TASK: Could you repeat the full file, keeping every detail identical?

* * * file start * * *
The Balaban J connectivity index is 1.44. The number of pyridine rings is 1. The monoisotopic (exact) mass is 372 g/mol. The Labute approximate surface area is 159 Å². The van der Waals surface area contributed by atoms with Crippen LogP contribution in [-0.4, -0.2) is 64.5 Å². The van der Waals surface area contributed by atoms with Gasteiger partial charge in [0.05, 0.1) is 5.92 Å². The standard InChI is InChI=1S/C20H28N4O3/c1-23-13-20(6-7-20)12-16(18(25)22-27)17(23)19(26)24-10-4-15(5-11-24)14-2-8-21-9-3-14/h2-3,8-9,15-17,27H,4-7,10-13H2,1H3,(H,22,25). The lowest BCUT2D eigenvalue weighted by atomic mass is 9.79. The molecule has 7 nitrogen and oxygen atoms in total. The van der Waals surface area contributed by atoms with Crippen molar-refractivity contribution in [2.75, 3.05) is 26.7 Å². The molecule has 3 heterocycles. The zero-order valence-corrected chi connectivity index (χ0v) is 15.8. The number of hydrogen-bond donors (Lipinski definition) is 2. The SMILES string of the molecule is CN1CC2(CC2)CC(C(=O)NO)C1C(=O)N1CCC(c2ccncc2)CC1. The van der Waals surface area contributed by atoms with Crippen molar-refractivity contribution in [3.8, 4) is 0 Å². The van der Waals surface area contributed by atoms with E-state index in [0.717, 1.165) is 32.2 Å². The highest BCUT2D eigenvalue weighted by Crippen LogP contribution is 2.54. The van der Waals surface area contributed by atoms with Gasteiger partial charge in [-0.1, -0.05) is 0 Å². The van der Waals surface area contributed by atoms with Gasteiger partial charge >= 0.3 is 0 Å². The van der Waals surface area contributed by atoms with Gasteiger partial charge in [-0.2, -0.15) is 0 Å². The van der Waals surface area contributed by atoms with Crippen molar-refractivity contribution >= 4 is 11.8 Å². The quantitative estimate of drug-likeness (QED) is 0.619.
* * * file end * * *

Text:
The Balaban J connectivity index is 1.44. The number of pyridine rings is 1. The monoisotopic (exact) mass is 372 g/mol. The Labute approximate surface area is 159 Å². The van der Waals surface area contributed by atoms with Crippen LogP contribution in [-0.4, -0.2) is 64.5 Å². The van der Waals surface area contributed by atoms with Gasteiger partial charge in [0.05, 0.1) is 5.92 Å². The standard InChI is InChI=1S/C20H28N4O3/c1-23-13-20(6-7-20)12-16(18(25)22-27)17(23)19(26)24-10-4-15(5-11-24)14-2-8-21-9-3-14/h2-3,8-9,15-17,27H,4-7,10-13H2,1H3,(H,22,25). The lowest BCUT2D eigenvalue weighted by atomic mass is 9.79. The molecule has 7 nitrogen and oxygen atoms in total. The van der Waals surface area contributed by atoms with Crippen molar-refractivity contribution in [2.75, 3.05) is 26.7 Å². The molecule has 3 heterocycles. The zero-order valence-corrected chi connectivity index (χ0v) is 15.8. The number of hydrogen-bond donors (Lipinski definition) is 2. The SMILES string of the molecule is CN1CC2(CC2)CC(C(=O)NO)C1C(=O)N1CCC(c2ccncc2)CC1. The van der Waals surface area contributed by atoms with Crippen molar-refractivity contribution in [3.8, 4) is 0 Å². The van der Waals surface area contributed by atoms with E-state index in [0.717, 1.165) is 32.2 Å². The highest BCUT2D eigenvalue weighted by Crippen LogP contribution is 2.54. The van der Waals surface area contributed by atoms with Gasteiger partial charge in [-0.1, -0.05) is 0 Å². The van der Waals surface area contributed by atoms with Gasteiger partial charge >= 0.3 is 0 Å². The van der Waals surface area contributed by atoms with Gasteiger partial charge in [-0.2, -0.15) is 0 Å². The van der Waals surface area contributed by atoms with Crippen molar-refractivity contribution >= 4 is 11.8 Å². The quantitative estimate of drug-likeness (QED) is 0.619.